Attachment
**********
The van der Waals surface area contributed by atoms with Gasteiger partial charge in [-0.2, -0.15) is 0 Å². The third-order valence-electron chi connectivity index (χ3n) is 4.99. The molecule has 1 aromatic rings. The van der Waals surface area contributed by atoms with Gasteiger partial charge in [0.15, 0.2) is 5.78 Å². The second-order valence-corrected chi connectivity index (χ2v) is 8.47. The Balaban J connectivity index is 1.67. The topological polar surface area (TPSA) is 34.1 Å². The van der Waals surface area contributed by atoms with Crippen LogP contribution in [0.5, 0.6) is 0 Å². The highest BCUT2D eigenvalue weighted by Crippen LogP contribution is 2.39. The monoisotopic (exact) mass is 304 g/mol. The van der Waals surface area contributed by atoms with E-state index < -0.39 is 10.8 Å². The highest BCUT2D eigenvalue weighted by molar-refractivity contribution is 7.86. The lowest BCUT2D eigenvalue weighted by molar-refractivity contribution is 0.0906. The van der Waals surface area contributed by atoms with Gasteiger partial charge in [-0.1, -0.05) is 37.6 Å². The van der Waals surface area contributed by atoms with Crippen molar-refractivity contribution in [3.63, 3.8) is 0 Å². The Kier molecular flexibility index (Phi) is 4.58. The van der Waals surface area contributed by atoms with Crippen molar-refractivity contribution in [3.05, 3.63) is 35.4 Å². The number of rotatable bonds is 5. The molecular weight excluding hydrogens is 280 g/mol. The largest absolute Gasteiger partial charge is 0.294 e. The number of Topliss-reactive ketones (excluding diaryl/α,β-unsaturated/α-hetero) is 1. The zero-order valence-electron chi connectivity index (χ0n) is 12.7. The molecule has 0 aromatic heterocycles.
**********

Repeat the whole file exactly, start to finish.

The van der Waals surface area contributed by atoms with Gasteiger partial charge in [-0.2, -0.15) is 0 Å². The third-order valence-electron chi connectivity index (χ3n) is 4.99. The molecule has 1 aromatic rings. The van der Waals surface area contributed by atoms with Gasteiger partial charge in [0.15, 0.2) is 5.78 Å². The second-order valence-corrected chi connectivity index (χ2v) is 8.47. The Balaban J connectivity index is 1.67. The topological polar surface area (TPSA) is 34.1 Å². The van der Waals surface area contributed by atoms with Crippen LogP contribution in [0.5, 0.6) is 0 Å². The highest BCUT2D eigenvalue weighted by Crippen LogP contribution is 2.39. The monoisotopic (exact) mass is 304 g/mol. The van der Waals surface area contributed by atoms with E-state index < -0.39 is 10.8 Å². The highest BCUT2D eigenvalue weighted by molar-refractivity contribution is 7.86. The lowest BCUT2D eigenvalue weighted by molar-refractivity contribution is 0.0906. The van der Waals surface area contributed by atoms with Gasteiger partial charge in [-0.1, -0.05) is 37.6 Å². The van der Waals surface area contributed by atoms with Crippen molar-refractivity contribution in [3.63, 3.8) is 0 Å². The Kier molecular flexibility index (Phi) is 4.58. The van der Waals surface area contributed by atoms with Crippen molar-refractivity contribution in [3.05, 3.63) is 35.4 Å². The number of rotatable bonds is 5. The molecular weight excluding hydrogens is 280 g/mol. The largest absolute Gasteiger partial charge is 0.294 e. The number of Topliss-reactive ketones (excluding diaryl/α,β-unsaturated/α-hetero) is 1. The zero-order valence-electron chi connectivity index (χ0n) is 12.7. The molecule has 0 aromatic heterocycles.